COVID-19 (Coronavirus)

Information about changes at hospitals and health centres can be found at www.cdhb.health.nz/covid19

VISITORS TO HOSPITAL

Updated - effective from 14 May 2020 until further notice. Under COVID-19 Alert Level 2 visitor access to health facilities continues to be restricted.– details for all facilities...

Last updated:
29 April 2020

Please remember, limiting our interactions with others is our best defence against COVID-19. Please don’t visit the hospital if you don’t need to. The following level 2 visitor restrictions are in place for all Canterbury DHB health facilities:

  • Visitors will be screened and asked to provide contact details upon arrival
  • Visitors who are unwell or have suspicion of COVID-19 will not be able to enter
  • Aged residential care: no visitors, however, family visits for palliative care residents who do not have COVID-19 will be considered on a case-by-case basis.

Specific and detailed visitor restrictions that apply to each hospital are available on our COVID-19 page.

Health warning removed for algal bloom at Lake Forsyth/ Te Roto o Wairewa

Thursday 2 May 2019Media release2 minutes to read

A health warning has been lifted for algal bloom on the Selwyn/Waikirikiri River at Glentunnel.

A health warning has been lifted for algal bloom at Lake Forsyth/ Te Roto o Wairewa

Canterbury District Health Board’s Community and Public Health unit has lifted its algal bloom health warning issued for Lake Forsyth/ Te Roto o Wairewa.

Recent water testing at Lake Forsyth/ Te Roto o Wairewa, has shown the quantity of potentially toxic blue-green algae (planktonic cyanobacteria) in the lake has decreased and concentrations are now below the levels that are of concern to public health.

Canterbury Medical Officer of Health Dr Alistair Humphrey says Environment Canterbury’s sampling of Lake Forsyth/ Te Roto o Wairewa will continue on a monthly basis.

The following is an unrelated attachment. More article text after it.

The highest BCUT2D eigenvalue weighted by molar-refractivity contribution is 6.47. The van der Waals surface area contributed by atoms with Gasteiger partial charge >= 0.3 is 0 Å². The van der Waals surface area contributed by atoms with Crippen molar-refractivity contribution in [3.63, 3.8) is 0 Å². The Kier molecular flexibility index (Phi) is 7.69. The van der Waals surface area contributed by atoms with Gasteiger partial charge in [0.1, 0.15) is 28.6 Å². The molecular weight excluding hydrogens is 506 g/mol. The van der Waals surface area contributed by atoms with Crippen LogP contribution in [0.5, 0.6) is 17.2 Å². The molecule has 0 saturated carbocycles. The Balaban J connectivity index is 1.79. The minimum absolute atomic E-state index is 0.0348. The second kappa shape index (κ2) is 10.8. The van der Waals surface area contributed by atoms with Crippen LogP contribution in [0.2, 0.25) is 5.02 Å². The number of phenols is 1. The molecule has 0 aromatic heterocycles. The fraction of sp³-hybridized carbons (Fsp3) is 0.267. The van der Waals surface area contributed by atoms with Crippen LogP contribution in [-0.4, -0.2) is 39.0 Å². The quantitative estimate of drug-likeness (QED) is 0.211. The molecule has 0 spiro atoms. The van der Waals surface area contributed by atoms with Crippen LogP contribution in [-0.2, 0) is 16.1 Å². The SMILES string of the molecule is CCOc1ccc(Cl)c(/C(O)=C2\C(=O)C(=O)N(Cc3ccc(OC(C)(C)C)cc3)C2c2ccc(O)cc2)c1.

“The public will be informed if testing shows that concentrations have increased and there is a risk to public health again,” Dr Humphrey says.

Facts about cyanobacteria:

  • The algae occur naturally but can increase rapidly during warmer months.
  • If the water is cloudy, discoloured, or has small globules suspended in it, avoid all contact.
  • Not all cyanobacterial blooms are visible to the naked eye and toxins can persist after the blooms disappear.
  • Cyanobacterial concentrations can change quickly with changing environmental conditions (e.g. wind). If a health warning is in place avoid contact with the water.
  • If a warning is in place, people and animals should not drink the water from the lake at any time, even boiled water.
  • Exposure to an algal bloom can cause skin rashes, nausea, stomach cramps, tingling and numbness around the mouth and fingertips. If you experience any of these symptoms visit your doctor immediately and please let your doctor know if you have had contact with lake water when there is a health warning in place.

For further information visit:

Land Air Water Aotearoa or Community and Public Health.

For more information on Mahinga kai:

Mahinga Kai

ENDS

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Page last updated: 15 May 2019

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